The deputy speaker pointed out that someone from the relevant ministry had to be present during debate to note down points, respond to queries and wrap up debate on the issue. He said that the information minister had nominated the CADD minister to take up business on her behalf and he was supposed to be present when the issue was taken up.
He also complained to Parliamentary Affairs Minister Sheikh Aftab Ahmed about the absence of both ministers. However, both Mr Ahmed and Mr Hamid assured him that the ministers would be on hand soon and that members could continue the debate until they arrived to wrap up. This seemed to reassure Mr Abbasi, who went back to the debate on gas loadshedding.
Ms Kishwer protested, arguing that members had debated the issue at length and only the minister’s input was awaited, but the deputy speaker invited more members to speak on the issue.
This continued for another 15 minutes, before the law minister informed the house that Shahid Khaqan Abbasi was tied up at a meeting of the cabinet committee on energy and that loadshedding was on the agenda there as well.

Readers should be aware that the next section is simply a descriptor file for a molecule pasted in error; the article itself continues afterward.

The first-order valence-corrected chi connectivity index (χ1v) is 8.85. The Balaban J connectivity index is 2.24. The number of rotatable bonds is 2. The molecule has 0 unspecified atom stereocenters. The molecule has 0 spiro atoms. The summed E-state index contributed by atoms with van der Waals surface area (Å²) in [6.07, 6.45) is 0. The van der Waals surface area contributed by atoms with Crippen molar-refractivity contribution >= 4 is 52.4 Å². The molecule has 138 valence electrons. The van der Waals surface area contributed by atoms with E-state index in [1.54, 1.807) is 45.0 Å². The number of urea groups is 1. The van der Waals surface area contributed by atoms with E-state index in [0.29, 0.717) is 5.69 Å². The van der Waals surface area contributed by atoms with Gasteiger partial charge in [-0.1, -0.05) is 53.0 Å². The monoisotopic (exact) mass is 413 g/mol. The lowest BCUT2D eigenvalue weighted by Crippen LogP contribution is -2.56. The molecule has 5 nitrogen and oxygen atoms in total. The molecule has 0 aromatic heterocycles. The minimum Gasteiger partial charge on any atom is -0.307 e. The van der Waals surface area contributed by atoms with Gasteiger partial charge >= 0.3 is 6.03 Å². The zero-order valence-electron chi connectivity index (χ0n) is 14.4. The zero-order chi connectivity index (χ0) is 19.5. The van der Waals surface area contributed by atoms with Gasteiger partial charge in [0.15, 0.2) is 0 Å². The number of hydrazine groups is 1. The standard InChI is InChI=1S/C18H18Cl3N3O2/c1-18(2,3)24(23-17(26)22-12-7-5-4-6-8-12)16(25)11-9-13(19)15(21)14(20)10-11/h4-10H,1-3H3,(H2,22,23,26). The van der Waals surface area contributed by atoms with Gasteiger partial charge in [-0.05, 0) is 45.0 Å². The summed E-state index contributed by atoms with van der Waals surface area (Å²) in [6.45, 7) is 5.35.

But in a rare censure, the deputy speaker reminded the law minister that the committee was “not more important than parliament”, adding that the minister should have informed the NA secretariat of his engagement beforehand, or sent his state minister or parliamentary secretary in his stead.
Debate on this issue continued, but was interspersed with speeches on various points of order. Anyone who was given the floor seemed to want to talk about their own issues. This went on for another 45 minutes before Ms Kishwer finally lost her patience and asked the deputy speaker: “Can you please find out exactly who here is taking notes on behalf of the ministry?”
Trying to defend the government, Mr Abbasi then allowed members to move onto points of order.
Things were getting so out of hand that Railways Minister Khawaja Saad Rafique felt the need to step in and remind the deputy speaker that the opposition was in the right; the relevant minister should be on hand to respond when business comes up in the house.